"Between the 6th of April and the 4th of July 1994, the genocide of the Tutsis and the massacres of moderate Hutus killed about one million people in Rwanda. While massacres were perpetrated on a large scale throughout the country, in Ntarabana in northern Rwanda, Rugwiza Froduald and Mukankundiye Anne-Marie hid and protected Tutsis at the risk of their lives. Shortly after the end of the genocide, Murekaze Anastasie, a genocide survivor, found the strength to forgive and reconcile with those who had murdered her husband and children. "
How, in the face of these horror stories, can we escape from pathos, giving priority to listening and generating the desire to understand? François Woukoache achieves this with infinite delicacy. This is due to the distance he maintains with landscapes in still shots, often overexposed, as if unreal, while the testimonies are cleverly illuminated to highlight a person who is sometimes silent on the screen. The pauses allow us to breathe: whispered chants, bird songs, the blowing of the wind, consolation songs... "Trauma is somewhat alleviated when the tragedy is collective," says Anastasie Murekaze. "The problem is these thoughts that haunt us." It's all there: a generation for whom forgetting is impossible, carrying the heavy burden of reconciliation. It does not come without solid values. This film is all the more a tribute because, by deeply respecting the people it films, whether victims or executioners, it is forever inscribed in our memories.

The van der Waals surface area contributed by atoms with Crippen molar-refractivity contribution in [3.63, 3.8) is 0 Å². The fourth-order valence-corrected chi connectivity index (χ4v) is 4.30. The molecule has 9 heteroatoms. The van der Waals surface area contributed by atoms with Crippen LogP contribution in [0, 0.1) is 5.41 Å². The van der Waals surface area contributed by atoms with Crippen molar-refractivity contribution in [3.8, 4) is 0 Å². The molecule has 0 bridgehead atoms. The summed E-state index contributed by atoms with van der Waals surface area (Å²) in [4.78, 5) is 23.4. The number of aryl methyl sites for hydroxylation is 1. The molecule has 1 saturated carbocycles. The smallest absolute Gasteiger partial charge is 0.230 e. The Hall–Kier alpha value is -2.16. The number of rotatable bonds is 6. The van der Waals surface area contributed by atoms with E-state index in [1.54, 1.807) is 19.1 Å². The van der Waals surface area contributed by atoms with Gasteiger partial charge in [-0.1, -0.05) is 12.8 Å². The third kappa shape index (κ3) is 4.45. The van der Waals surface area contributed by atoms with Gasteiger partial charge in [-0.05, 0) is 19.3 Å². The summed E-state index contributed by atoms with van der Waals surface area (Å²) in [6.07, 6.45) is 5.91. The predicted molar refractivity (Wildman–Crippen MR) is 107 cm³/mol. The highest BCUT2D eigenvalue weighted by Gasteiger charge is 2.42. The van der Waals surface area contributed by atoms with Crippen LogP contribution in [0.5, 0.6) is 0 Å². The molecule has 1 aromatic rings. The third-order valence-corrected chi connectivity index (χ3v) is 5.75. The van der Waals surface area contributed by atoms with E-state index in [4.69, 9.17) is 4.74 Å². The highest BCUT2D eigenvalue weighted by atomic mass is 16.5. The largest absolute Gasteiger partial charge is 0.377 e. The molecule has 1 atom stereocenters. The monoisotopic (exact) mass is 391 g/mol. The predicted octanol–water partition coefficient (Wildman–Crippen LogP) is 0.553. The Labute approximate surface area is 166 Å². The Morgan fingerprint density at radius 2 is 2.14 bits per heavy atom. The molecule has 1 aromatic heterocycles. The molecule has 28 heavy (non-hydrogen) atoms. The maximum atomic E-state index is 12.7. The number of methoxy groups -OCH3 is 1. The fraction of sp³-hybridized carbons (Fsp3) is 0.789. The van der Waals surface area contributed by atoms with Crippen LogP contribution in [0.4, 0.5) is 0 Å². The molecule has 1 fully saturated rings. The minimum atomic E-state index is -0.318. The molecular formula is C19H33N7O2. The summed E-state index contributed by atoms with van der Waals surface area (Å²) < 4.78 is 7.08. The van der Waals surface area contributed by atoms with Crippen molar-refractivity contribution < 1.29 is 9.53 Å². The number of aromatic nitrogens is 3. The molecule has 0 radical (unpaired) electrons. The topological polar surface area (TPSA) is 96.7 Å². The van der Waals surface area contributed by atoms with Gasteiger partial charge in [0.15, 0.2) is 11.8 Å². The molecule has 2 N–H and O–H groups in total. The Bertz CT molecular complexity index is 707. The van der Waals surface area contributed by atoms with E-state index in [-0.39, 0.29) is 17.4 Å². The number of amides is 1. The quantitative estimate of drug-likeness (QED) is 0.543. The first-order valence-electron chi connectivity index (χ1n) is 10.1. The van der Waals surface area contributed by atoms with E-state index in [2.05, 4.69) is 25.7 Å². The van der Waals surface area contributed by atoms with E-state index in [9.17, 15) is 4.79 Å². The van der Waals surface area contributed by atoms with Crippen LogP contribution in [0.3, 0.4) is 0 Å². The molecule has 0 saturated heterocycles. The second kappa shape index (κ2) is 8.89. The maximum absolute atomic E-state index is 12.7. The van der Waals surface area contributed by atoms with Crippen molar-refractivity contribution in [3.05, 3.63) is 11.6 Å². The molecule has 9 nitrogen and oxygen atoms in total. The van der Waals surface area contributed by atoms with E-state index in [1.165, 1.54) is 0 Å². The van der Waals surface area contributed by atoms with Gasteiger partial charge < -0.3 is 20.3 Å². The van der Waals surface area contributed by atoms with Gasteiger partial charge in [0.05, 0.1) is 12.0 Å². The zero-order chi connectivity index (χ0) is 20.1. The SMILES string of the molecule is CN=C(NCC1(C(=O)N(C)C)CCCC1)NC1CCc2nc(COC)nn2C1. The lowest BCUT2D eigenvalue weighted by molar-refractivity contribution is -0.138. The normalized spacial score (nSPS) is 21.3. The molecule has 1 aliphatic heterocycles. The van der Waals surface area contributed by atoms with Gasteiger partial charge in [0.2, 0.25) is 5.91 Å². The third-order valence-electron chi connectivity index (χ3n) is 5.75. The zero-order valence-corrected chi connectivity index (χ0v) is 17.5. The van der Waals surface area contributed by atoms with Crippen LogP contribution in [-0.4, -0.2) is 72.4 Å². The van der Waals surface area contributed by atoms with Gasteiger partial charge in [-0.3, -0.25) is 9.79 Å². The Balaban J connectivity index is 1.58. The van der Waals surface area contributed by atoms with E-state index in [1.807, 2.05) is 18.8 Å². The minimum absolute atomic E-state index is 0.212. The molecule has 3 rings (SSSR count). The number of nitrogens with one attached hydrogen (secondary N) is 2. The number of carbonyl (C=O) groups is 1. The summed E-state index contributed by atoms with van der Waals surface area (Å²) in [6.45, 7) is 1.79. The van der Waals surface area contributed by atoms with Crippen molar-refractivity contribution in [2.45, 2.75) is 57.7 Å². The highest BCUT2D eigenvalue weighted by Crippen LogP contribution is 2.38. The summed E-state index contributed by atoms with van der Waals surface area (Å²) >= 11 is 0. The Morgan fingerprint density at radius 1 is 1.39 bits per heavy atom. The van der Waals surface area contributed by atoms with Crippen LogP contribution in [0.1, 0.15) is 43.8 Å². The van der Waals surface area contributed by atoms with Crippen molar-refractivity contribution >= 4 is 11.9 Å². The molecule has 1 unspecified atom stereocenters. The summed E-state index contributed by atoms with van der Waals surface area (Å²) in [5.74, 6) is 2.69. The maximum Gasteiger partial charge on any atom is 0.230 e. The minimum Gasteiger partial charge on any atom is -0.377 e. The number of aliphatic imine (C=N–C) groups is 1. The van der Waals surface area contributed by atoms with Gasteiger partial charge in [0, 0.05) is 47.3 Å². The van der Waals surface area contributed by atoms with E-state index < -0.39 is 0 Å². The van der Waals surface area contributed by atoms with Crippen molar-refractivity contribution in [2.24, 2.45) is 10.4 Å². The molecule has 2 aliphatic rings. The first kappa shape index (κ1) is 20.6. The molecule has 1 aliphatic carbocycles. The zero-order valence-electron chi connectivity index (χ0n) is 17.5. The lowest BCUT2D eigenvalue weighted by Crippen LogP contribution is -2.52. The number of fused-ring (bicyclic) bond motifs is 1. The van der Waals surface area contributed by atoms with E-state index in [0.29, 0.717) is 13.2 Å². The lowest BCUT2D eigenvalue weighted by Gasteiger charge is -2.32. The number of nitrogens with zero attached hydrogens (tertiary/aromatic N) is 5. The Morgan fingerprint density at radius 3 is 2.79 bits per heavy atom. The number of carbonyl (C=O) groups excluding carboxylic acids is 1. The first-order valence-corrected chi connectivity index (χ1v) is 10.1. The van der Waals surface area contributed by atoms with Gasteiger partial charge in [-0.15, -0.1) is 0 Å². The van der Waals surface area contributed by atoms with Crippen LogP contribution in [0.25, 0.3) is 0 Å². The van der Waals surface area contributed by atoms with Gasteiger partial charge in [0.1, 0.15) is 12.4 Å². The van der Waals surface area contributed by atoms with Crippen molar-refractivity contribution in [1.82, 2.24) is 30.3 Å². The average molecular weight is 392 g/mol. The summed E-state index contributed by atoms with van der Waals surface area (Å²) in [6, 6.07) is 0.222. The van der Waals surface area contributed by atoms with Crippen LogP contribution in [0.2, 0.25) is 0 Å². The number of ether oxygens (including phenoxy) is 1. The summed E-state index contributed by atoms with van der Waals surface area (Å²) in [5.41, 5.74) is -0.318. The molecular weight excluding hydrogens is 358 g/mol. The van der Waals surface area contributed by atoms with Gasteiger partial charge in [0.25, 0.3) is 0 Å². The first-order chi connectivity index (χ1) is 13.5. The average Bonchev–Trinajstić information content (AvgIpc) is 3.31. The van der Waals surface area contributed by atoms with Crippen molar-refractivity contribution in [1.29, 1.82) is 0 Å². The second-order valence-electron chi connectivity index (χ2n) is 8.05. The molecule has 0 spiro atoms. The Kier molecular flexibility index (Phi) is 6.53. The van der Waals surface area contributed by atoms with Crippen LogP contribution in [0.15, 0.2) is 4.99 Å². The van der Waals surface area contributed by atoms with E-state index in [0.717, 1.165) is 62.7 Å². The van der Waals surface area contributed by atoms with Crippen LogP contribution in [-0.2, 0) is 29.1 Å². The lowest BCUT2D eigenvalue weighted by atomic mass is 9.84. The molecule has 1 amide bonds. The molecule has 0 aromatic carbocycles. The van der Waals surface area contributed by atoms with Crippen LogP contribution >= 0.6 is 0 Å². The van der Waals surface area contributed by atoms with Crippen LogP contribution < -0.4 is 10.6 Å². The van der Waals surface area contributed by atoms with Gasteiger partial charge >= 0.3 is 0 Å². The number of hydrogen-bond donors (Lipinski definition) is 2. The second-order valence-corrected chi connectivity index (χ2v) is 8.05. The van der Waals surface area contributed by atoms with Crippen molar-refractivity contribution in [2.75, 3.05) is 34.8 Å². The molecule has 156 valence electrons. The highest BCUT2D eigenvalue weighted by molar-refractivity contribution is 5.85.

Film critic and editor for Africultures
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